The Gift of Presence
For nearly two weeks, those of us in the Saint Paul Area Synod have been blessed by the presence of ou[...]
This summer we look forward to welcoming 71 travelers representing more than a dozen different BKB congregations and affiliated organizations to Iringa. Many will make the trip overland from Dar es Salaam to Iringa and many, like the travelers from Easter Lutheran in Eagan, will blog about it. As we receive pictures and stories from our guests we'll be sharing them on the BKB Facebook page. If you haven't done so already, head over and 'Like' the page so that you can follow along from home too.
Day One: June 20, 2018
After a June 18th departure, two 8-hour flights, several layovers, and a 12-hour land cruiser drive, we have arrived safely to the Lutheran Center in Iringa!
As Pastor Paul told us in preparation for our trip: nothing will work out according to plan, but in the end everything will work out. Our group learned Monday morning that one of our members would be unable to travel with us due to illness and we continue to keep him in our prayers.
The journey thus far. Our first impressions of Tanzania are that it is amazingly beautiful. Randy's second impression (since he's been before) is that he sees new development going on including improvements for transportation in Dar es Salaam (bus rapid transit lanes and traffic signals). This is a great improvement in just four years.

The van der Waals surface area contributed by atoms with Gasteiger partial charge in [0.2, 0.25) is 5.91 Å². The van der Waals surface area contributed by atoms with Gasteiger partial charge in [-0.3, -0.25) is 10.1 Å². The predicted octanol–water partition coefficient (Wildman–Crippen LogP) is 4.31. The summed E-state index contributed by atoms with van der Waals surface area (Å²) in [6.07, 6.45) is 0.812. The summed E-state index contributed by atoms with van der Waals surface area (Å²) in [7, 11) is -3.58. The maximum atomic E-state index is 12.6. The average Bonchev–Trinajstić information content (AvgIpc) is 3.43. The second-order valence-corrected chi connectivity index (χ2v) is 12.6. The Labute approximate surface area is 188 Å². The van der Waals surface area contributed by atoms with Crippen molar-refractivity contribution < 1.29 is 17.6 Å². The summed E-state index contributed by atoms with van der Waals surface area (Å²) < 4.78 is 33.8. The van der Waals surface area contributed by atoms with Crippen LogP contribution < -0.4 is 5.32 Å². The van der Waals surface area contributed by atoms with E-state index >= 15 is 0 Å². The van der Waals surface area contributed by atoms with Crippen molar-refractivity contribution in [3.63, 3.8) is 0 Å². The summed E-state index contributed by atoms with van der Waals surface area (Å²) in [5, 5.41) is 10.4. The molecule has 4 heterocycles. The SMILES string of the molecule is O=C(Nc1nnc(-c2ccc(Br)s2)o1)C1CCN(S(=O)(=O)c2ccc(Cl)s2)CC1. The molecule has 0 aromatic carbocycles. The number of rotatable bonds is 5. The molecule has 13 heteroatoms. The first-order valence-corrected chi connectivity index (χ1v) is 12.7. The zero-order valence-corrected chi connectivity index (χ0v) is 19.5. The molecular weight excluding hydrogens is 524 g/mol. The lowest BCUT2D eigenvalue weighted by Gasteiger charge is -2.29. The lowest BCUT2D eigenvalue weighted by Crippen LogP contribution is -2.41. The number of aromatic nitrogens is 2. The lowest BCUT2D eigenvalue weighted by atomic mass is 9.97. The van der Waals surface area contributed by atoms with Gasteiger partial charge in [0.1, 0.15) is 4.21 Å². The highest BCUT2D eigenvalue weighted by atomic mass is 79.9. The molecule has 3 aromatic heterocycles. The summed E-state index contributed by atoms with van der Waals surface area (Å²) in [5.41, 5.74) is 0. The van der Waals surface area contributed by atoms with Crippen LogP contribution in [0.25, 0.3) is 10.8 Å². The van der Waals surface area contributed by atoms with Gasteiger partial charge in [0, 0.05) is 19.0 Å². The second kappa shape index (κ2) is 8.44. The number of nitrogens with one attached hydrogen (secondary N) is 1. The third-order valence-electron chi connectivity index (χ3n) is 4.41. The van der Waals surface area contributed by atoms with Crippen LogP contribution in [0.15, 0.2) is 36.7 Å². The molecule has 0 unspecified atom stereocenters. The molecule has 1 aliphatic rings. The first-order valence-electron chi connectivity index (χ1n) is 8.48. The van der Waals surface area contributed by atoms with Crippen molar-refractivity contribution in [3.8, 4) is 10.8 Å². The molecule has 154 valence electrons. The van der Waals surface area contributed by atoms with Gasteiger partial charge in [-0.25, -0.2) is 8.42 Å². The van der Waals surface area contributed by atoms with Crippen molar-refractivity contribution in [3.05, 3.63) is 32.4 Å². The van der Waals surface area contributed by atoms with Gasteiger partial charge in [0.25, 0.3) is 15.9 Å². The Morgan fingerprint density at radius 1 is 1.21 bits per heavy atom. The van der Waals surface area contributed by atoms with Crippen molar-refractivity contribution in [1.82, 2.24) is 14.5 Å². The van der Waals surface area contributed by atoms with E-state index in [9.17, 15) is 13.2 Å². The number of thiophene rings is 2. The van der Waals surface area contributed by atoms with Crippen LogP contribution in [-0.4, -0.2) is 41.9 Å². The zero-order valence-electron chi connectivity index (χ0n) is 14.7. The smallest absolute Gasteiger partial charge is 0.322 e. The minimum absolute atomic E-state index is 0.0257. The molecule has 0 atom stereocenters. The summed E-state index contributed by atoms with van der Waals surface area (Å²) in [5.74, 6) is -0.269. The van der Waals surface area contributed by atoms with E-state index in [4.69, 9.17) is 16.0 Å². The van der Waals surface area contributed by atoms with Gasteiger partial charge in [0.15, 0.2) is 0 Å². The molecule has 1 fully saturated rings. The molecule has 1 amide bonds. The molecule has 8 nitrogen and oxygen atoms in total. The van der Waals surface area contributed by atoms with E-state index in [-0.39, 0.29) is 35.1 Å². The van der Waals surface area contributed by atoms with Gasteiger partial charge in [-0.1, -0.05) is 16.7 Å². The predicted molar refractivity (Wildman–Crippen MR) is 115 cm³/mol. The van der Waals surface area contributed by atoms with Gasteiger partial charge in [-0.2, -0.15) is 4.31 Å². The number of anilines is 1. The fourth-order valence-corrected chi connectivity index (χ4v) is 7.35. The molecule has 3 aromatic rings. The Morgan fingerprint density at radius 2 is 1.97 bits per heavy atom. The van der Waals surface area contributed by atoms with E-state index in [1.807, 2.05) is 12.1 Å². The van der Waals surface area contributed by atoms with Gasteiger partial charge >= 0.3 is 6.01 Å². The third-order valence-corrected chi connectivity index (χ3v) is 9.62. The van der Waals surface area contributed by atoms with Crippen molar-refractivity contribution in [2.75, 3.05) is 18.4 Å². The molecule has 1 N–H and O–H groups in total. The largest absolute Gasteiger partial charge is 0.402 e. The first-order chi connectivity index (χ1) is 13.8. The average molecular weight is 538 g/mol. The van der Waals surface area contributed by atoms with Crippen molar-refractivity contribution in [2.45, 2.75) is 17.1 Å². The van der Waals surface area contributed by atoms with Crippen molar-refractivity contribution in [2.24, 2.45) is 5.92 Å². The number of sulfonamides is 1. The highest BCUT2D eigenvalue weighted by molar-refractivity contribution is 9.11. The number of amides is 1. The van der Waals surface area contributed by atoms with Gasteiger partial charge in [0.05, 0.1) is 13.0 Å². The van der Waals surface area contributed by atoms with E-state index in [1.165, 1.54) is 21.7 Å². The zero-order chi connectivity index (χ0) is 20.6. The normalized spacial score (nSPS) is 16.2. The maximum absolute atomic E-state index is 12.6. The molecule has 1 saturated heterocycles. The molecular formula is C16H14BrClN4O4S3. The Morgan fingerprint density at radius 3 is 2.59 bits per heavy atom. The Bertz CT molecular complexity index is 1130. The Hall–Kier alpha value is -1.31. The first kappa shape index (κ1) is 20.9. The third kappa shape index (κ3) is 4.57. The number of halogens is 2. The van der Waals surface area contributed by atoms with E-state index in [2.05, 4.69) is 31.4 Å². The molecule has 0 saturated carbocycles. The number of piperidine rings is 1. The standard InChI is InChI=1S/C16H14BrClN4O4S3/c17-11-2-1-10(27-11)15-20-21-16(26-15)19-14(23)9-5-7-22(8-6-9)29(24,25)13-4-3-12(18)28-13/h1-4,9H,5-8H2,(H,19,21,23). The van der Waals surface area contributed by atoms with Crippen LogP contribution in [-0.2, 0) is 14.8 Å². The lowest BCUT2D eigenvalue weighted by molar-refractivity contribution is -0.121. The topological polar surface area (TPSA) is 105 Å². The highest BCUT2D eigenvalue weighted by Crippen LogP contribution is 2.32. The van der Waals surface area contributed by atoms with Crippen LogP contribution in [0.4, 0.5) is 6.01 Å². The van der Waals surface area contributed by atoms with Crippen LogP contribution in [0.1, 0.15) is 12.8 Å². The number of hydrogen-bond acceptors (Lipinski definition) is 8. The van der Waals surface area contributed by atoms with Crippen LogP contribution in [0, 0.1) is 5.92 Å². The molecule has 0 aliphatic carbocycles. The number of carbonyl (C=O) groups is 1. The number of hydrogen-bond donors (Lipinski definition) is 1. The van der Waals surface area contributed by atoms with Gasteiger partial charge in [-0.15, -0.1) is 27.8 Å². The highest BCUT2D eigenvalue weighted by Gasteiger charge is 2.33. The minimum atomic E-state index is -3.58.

The drive from Dar es Salaam to Iringa was long. I (Pastor Brandon) enjoyed plenty of cat naps, but I'm told that it was fun to watch the roadside markets change with each region - roasted corn, ceramic pots, pineapples, furniture, and recycled t-shirts from the US, changed to tomatoes, oranges, and bananas, and then to woven mats and baskets. We also had to pull off the road for a half hour so the Vice President could travel through.
The mountains were gorgeous but my favorite (as a farm kid) was seeing the crops change. We saw corn, potatoes, onions, sisal (used to make carpet backing), sunflowers, and I don't even know what else. There were also plenty of mama baboons carrying their babies alongside the road as we drove through the Mikumi National Park in addition to giraffes and wildebeests.
There was a persistent smell of diesel exhaust, burning grass, and cooking fires. The food and hospitality has been amazing. All in all, we made it with less travelers and later than planned. But a full stomach and place to sleep means it all worked out in the end.
Mungu akubariki (God bless you)
- Pastor Brandon, Karla, and Randy
Travelers from Easter Lutheran in Eagan